After listening to their debut release, 2007′s Centralia, I knew that Car Bomb was on to something special. Their rhythmically complex and psychologically devastating brand of heavy music is something you have to experience for yourself to believe. Car Bomb’s deconstructed, chopped and screwed instrumentation combined with psychotically eccentric vocals are the band’s essential tools to make them stand out among the rest. Car Bomb released their long awaited sophomore record, w^w^^w^w earlier this year and was met with a enormous amount of positive praise, as it should. I recently caught up with guitarist Greg Kubacki to get the scoop on the new record and the band’s endeavors.
Car Bomb have put out their first album in five years, w^w^^w^w. Does it feel good to finally put it out?
GK-Yeah it feels great, but most of all it’s a huge relief. Everyone in the band wanted this record to come out as good as we could possibly make it so we all put in a lot of time and effort. I’m glad we did, but after a few years we really got sucked into the process. I definitely had “tunnel vision” towards the end, so it’s nice to just relax and focus on other things for a change.
The new album was in development hell for quite some time. What exactly held you guys back and was there ever a point where you thought you would never put this record out?
GK-I will admit during the last year and a half of tracking it did feel like it would never end and in fact the process didn’t officially end until a few days before the release. We finished vocals, final mixes and mastering all three days before the record was posted on Bandcamp. But we really wanted everything to sound right before we put it out. To us it doesn’t make sense to put something out unless we’re 100% happy with it.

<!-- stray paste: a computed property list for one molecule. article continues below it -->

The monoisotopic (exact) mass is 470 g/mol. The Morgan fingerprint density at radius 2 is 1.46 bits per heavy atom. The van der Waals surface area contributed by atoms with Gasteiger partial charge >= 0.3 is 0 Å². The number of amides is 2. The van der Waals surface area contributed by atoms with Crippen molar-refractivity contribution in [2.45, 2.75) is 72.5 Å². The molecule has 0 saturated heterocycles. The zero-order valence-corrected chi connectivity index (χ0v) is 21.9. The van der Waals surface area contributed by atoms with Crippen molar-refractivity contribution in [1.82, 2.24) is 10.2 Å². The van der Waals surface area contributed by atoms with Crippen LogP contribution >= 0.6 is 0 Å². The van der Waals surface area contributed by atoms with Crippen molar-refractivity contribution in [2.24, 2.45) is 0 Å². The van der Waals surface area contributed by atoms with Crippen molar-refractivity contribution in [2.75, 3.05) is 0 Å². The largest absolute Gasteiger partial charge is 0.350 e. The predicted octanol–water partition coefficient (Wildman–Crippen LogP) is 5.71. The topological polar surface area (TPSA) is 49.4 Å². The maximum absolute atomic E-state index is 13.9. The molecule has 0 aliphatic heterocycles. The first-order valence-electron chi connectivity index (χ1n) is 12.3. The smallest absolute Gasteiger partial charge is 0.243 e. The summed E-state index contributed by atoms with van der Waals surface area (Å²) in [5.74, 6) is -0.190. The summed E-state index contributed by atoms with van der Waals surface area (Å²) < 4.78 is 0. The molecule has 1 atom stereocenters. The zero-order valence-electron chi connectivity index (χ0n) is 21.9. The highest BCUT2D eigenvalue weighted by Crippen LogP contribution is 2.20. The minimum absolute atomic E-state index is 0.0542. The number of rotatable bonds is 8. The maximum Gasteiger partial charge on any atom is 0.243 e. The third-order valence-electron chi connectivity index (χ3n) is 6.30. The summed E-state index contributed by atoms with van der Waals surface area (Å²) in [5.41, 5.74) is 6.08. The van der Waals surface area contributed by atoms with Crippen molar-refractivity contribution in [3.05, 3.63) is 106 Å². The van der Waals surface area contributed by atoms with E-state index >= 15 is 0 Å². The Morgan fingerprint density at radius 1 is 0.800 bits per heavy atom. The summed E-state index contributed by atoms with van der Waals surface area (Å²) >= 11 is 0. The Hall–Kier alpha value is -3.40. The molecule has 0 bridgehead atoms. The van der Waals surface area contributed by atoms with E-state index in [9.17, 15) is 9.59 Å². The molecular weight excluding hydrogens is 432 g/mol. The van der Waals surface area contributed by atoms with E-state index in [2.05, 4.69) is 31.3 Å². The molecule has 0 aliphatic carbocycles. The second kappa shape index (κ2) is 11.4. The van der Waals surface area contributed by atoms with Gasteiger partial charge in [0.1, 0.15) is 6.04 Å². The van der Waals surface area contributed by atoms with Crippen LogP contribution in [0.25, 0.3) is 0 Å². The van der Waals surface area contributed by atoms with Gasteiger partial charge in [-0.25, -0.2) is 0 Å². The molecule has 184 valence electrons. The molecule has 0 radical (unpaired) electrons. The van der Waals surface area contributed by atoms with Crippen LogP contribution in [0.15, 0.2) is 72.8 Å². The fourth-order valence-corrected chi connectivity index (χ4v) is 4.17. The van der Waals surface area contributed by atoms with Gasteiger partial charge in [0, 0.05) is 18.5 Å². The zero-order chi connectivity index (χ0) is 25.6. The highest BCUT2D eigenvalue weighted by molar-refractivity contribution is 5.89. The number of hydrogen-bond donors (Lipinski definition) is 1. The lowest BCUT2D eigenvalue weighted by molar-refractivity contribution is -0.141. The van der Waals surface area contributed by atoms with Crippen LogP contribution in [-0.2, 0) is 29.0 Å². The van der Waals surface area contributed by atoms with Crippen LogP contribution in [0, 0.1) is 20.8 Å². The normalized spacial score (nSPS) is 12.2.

Could you explain the title w^w^^w^w and how would you want people to pronounce it? Personally, I think “w caret w caret caret w caret w” is a bit of a mouth full.
GK-The one thing that we were always unhappy about with Centralia was the album title. This time around we purposely picked something that didn’t have any literary or thematic connotation but instead represented what is going on in the music itself. It’s more of a symbol than anything else. In the band we call it “w click w” for short, but a lot of people are now calling it the “waveform record,” which works too. After a few listens it becomes pretty obvious what w^w^^w^w is actually referring to.
How would you view this record in comparison to Centralia?
GK-For me personally as a guitar player there’s a lot more going on in a melodic sense. Jonny[Modell, Bass] and I are actually using are left hands a lot more this time around. We always write the rhythmic ideas first and they’re definitely the backbone of our music, but on this record the tonal “layer” on top of those rhythmic ideas are more developed. It was easy…we just put bends everywhere!
What are some of the themes touched upon in this record?
GK-For most songs we really tried to stick with one musical idea and then tweak that idea in as many ways as possible to create a song. It’s nothing new for us: we’re totally guilty of taking a riff then cutting it in half or slowing it down. But we really tried to take it further than that and tweak riffs in ways that you might not expect. The process provides a type of vague continuity throughout the song. That’s what makes Meshuggah so great. It takes you a month to figure out all the little nuances they do and how it all adds up to one simple idea. At first you hear a song and you’re like “what the fuck are they doing?” Then once you know the “trick” (as we call it) you’re like “oh shit it’s just 1-2-1-1-2 the whole damn song.” That’s the real genius behind that band.